Tips for optimal health at every life stage (0-100)

Getting older is inevitable, and often thought of in a negative context. Many will associate aging with slowing down and not being able to live life the way they may have in earlier years. A question that I would like to pose to you is, do you pay attention to the health and vitality of those around you? I can tell you from personal experience that I will often look at those the same age as me as well as 10-15 years older and younger than I am to gauge where I am health-wise. It always amazes me when I meet someone who is 20+ my senior and they are feeling great in their skin and able to take part in the physical activities that bring them joy. It’s so interesting that when you start to pay attention to those around you, you begin to identify 2 camps of people – those who make it a priority to look after themselves holistically and those who do not.

Now we are in the business of education, and frankly there is not enough information on healthy aging out there that is scientifically backed and easily accessible by the average person. So, today’s blog is dedicated to those of you who are looking for a little insight as to what nutrients you can really lean-on during different stages of your life. At the end of the day, aging is inevitable – but how you feel is something that is in your court.

Teen years

Let’s start with teens. Similarly, to adults, each teen will have their own specific requirements based off their unique makeup. Nutrition for teens is based on the same principles as nutrition for adults. Everyone needs the same types of nutrients — such as vitamins, minerals, carbohydrates, protein and fat. Depending on their age, however, they may need different amounts of specific nutrients1.

Consider these nutrient-dense foods1:

  • Choose seafood, lean meat and poultry, eggs, beans, peas, soy products, and unsalted nuts and seeds.
  • Encourage your teen to eat a variety of fresh, canned, frozen or dried fruits — rather than fruit juice. Keep in mind that one-quarter cup of dried fruit counts as one cup-equivalent of fruit.
  • Serve a variety of fresh, canned, frozen or dried vegetables. Aim to provide a variety of vegetables, including dark green, red and orange, beans and peas, starchy and others, each week. When selecting canned or frozen vegetables, look for options lower in sodium.
  • Choose whole grains, such as whole-wheat bread, oatmeal, popcorn, quinoa, or brown or wild rice. Limit refined grains such as white bread, pasta and rice.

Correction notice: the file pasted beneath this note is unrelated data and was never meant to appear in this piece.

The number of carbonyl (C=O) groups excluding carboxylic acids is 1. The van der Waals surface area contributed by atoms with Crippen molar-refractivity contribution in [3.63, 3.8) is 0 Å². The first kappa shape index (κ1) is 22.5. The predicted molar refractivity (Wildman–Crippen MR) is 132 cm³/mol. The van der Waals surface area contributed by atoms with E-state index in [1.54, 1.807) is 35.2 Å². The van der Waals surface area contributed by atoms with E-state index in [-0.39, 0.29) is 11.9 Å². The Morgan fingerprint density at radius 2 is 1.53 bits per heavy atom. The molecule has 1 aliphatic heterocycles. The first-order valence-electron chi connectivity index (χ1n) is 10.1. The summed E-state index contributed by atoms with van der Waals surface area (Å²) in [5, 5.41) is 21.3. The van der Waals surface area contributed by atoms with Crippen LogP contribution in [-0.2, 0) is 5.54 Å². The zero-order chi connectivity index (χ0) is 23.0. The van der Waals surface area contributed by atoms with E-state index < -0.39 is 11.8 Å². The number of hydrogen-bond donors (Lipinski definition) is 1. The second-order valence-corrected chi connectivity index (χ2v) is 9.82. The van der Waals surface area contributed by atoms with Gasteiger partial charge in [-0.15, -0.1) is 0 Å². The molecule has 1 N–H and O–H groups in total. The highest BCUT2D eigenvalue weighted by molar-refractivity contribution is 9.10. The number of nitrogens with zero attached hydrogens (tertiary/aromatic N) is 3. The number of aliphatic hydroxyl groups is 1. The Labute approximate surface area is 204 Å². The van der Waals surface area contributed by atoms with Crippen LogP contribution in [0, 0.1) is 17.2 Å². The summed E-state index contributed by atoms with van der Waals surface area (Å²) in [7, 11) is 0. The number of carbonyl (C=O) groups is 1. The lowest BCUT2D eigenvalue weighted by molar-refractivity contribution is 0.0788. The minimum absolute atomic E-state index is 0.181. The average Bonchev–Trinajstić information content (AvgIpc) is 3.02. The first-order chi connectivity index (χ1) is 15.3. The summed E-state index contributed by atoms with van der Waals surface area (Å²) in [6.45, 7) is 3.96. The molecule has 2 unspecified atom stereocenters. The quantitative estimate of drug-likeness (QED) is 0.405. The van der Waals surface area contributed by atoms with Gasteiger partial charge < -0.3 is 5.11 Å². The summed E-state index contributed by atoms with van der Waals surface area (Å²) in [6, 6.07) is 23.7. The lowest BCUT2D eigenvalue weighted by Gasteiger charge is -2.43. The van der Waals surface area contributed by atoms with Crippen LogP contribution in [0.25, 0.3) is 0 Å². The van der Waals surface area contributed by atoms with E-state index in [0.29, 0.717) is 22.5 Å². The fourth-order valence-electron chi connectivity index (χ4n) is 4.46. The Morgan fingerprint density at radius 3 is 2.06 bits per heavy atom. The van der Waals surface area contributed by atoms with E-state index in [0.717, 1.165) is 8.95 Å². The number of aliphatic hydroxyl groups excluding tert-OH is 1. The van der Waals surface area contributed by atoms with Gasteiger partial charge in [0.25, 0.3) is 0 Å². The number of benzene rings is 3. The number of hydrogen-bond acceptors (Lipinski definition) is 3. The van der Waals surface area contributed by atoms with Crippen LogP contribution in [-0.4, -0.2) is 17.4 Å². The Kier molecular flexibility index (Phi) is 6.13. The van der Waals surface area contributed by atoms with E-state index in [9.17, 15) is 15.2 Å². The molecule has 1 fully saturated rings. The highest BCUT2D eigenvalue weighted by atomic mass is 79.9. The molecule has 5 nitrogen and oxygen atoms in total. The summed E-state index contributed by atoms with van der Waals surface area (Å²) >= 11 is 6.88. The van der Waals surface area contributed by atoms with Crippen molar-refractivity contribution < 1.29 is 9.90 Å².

During adolescence is when a lot of changes are happening in the body – puberty and growth spurts are two such changes that will require extra nutrition. The Institute of Medicine recommends higher intakes of protein and energy (calories) for growth. Certain minerals needed for bone growth should also be highlighted, for example, calcium and phosphorus2.

Here’s a rundown of specific nutrients for teens and young adults2:

Teens

Increased requirements: energy, protein, calcium, phosphorus, magnesium, zinc (females only)

Early adulthood (ages 19-50)

Increased requirements for males, compared with females: vitamins C, K; B1, B2, B3, and choline; magnesium, zinc, chromium, manganese

Increased requirements for females, compared with males: iron

 

Adulthood

Healthful dietary practices and habits such as limited alcohol use, avoidance of tobacco products, and regular physical activity can help increase the chance of vitality in the older years. For the most part, a diet that is beneficial for adults in general is also beneficial for people as they age, taking into account possible changes in energy needs3.

Specific nutrient needs2:

Middle age (ages 51-70)*

Increased requirements: vitamin B6, vitamin D

 

Older Adulthood4

As we reach older adulthood there are specific nutrients that become more important. These include:

Calcium + Vitamin D: Adults older than 70 need more calcium and vitamin D to help maintain bone health than they did in their younger years. Sources of calcium include dairy, dark green leafy vegetables, canned fish with soft bones, and fortified plant-based beverages. Sources of vitamin D include fatty fish, such as salmon, eggs and fortified foods and beverages. If you take a calcium supplement or multivitamin, choose one that contains vitamin D like Jamieson’s Calcium + D3.

Vitamin B12: Some adults older than 50 may not be able to absorb enough vitamin B12. Fortified cereal, lean meat and fish and seafood are sources of vitamin B12. Or you can try a B12 supplement.

Dietary Fiber: Eat fiber-rich foods to stay regular. Dietary fiber also may help lower your risk for age-related health issues. Eat whole-grain breads and cereals, and more beans peas and lentils— along with whole fruits and vegetables which also provide dietary fiber.

Enjoy healthy fats: Most of the fats you eat should be polyunsaturated and monounsaturated fats, which are primarily found in nuts, seeds, avocados, vegetable oils and fish.

Remember, although nutrition is important at every life-stage, we would be remised if we did not include community connection, and mental health support like mindfulness to truly feel like our best selves. Feeling great from 0-100 begins with how you take care of YOU.

 

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